electric cars
A new study found that technological advancements and the cost of batteries could support all vehicles being sold in the United States to be electric-powered by 2035.

Currently, only 1.8 percent of people in the U.S. have electric vehicles, with cost being a major factor, as well as the availability of charging ports. However, the study states the initial cost of electric vehicles should be on par with gasoline vehicles in approximately five years.

According to the University of California, Berkeley study's estimates, this will be driven by a drop in the cost of batteries and advancements in efficiency. In relation to the availability and cost of charging ports, it found that "the plummeting cost of wind and solar power have enabled a rapid and cost-effective expansion of a clean electricity grid, a cost-effective pathway" to expanding and establishing a public network of said stations.

"The upfront price of electric vehicles is coming down rapidly, which is very exciting. Because of battery technology improvements, most models now have a range of 250 miles, higher than the daily driving distance of most people, and now come with pretty astonishing fast-charging capabilities," said Amol Phadke, co-author of the report and a senior scientist at University of California, Berkeley.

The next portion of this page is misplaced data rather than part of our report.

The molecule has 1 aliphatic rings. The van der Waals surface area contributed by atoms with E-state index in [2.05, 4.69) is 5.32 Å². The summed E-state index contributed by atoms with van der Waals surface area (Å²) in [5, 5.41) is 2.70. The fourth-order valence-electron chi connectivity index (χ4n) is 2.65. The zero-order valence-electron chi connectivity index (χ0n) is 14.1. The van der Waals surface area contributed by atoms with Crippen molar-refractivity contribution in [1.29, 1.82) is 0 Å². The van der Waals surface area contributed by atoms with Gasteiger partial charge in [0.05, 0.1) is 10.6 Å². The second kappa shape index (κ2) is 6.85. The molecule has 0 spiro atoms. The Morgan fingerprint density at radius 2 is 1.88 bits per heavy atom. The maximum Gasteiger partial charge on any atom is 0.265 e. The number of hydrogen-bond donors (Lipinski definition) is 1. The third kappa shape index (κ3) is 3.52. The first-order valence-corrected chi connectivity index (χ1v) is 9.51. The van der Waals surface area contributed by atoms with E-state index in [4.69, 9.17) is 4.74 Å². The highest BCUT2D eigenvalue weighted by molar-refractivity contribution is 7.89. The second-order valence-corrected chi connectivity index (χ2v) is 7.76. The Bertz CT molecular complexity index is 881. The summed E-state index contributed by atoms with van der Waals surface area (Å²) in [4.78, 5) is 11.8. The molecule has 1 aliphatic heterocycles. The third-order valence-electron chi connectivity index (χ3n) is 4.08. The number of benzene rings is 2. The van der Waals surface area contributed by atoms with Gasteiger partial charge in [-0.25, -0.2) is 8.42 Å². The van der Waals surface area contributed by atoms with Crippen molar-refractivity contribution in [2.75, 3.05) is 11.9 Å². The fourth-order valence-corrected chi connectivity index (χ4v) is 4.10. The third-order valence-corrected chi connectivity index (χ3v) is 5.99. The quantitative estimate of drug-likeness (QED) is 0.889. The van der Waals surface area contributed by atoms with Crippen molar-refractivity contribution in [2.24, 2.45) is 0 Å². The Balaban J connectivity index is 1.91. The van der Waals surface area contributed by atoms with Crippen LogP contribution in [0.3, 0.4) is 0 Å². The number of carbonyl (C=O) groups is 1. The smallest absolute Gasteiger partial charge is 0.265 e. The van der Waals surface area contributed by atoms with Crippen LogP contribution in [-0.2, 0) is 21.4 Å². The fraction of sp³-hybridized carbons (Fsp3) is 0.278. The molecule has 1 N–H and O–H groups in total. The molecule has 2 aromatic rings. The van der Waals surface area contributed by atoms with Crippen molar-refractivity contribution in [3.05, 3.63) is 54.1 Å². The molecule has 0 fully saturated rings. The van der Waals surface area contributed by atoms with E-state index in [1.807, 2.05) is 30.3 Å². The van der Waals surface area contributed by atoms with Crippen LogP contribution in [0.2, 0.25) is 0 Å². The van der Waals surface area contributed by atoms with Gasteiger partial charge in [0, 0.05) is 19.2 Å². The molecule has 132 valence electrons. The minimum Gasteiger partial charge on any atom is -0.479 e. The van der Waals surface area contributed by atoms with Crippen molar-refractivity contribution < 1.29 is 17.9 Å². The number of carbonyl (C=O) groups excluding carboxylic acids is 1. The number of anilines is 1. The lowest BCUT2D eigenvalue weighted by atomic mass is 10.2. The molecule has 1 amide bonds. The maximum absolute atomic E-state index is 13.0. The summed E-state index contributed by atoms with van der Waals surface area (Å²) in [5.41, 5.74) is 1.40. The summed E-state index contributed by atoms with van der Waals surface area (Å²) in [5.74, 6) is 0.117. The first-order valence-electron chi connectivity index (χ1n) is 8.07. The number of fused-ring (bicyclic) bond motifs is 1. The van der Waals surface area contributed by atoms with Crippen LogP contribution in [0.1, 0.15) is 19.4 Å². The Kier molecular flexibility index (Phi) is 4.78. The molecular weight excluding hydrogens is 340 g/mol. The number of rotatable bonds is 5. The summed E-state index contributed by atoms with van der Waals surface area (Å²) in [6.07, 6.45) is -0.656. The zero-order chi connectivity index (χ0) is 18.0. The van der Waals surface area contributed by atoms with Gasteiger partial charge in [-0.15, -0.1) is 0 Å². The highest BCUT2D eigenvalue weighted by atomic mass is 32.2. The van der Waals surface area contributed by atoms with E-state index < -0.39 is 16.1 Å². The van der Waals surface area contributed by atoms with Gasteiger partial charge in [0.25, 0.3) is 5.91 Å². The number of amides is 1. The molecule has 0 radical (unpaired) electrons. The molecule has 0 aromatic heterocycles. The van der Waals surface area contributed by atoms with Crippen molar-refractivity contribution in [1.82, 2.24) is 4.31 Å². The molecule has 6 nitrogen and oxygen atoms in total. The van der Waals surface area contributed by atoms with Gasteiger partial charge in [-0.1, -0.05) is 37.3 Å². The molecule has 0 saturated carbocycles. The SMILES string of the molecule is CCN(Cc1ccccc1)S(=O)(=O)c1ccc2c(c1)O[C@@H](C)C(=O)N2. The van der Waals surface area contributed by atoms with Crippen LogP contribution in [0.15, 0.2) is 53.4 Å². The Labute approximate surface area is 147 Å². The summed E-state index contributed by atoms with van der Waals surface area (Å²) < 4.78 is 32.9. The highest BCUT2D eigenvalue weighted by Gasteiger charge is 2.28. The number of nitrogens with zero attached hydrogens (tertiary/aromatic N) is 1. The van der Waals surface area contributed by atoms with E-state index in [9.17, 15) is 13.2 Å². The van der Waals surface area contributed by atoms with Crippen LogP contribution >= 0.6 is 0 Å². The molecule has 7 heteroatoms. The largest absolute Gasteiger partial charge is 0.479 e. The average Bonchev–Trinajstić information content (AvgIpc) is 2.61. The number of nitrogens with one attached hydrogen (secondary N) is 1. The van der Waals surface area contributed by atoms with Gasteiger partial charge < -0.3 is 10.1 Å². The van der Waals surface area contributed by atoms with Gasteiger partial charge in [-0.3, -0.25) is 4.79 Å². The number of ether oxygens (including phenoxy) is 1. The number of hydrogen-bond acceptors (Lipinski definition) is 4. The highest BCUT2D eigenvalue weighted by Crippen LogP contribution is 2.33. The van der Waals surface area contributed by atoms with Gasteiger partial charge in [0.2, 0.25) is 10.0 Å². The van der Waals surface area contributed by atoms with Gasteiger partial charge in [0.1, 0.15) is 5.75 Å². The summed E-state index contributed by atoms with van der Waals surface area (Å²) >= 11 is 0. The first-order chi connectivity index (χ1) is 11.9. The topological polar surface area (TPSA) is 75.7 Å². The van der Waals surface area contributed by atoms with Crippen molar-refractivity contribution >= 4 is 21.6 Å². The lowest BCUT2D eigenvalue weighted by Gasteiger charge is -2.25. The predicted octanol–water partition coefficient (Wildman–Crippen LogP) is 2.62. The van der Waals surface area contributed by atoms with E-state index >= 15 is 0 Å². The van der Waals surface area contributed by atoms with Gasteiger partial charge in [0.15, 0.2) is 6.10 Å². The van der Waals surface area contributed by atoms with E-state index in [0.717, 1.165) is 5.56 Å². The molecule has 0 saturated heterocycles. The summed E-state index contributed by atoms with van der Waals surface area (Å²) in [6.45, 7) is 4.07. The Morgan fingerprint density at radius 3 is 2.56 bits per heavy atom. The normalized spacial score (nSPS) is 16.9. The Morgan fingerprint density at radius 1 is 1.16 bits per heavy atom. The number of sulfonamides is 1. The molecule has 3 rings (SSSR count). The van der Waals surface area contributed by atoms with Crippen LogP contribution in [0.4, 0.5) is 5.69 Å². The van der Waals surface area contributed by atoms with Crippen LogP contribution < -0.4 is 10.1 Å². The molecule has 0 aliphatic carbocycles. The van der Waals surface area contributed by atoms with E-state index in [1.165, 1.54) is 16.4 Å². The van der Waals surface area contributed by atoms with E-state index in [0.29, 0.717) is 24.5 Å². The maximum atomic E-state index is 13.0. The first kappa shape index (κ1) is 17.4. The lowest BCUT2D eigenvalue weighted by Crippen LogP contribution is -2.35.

The subsequent electrification of all new vehicles by 2035 would save consumers $2.7 trillion by 2050 and produce over 2 million jobs in 2035.

Electrification would also have major environmental and health impacts. By reducing air pollution, it would equate to $1.3 trillion in savings from environmental and health costs and prevent 150,000 premature deaths.

"In order to meet any sort of carbon goals, the transport sector needs to be electrified," said Phadke.

Comment: Except that the production of said cars does neither of those things and perhaps makes it worse.

President Biden has already honed in on electric vehicles as part of his infrastructure package, allocating $174 billion to lead the electric vehicle market and transition to it as the primary use of transportation in order to reach his target of net zero emissions by 2050. His administration plans to create 500,000 new electric charging ports across the U.S. over the next decade to aid in the shift to clean energy and work toward this goal.

"The role of government policy is crucial, firstly with incentives to buy electric vehicles until there is price parity and then to rapidly ramp up fast-charging infrastructure," said Phadke. "If the US government set a date for the end of gasoline cars, it would give a very clear signal to the market. If it does nothing, the transition will still take place but not quick enough to deal with climate change. It's not going to be easy, but it's achievable."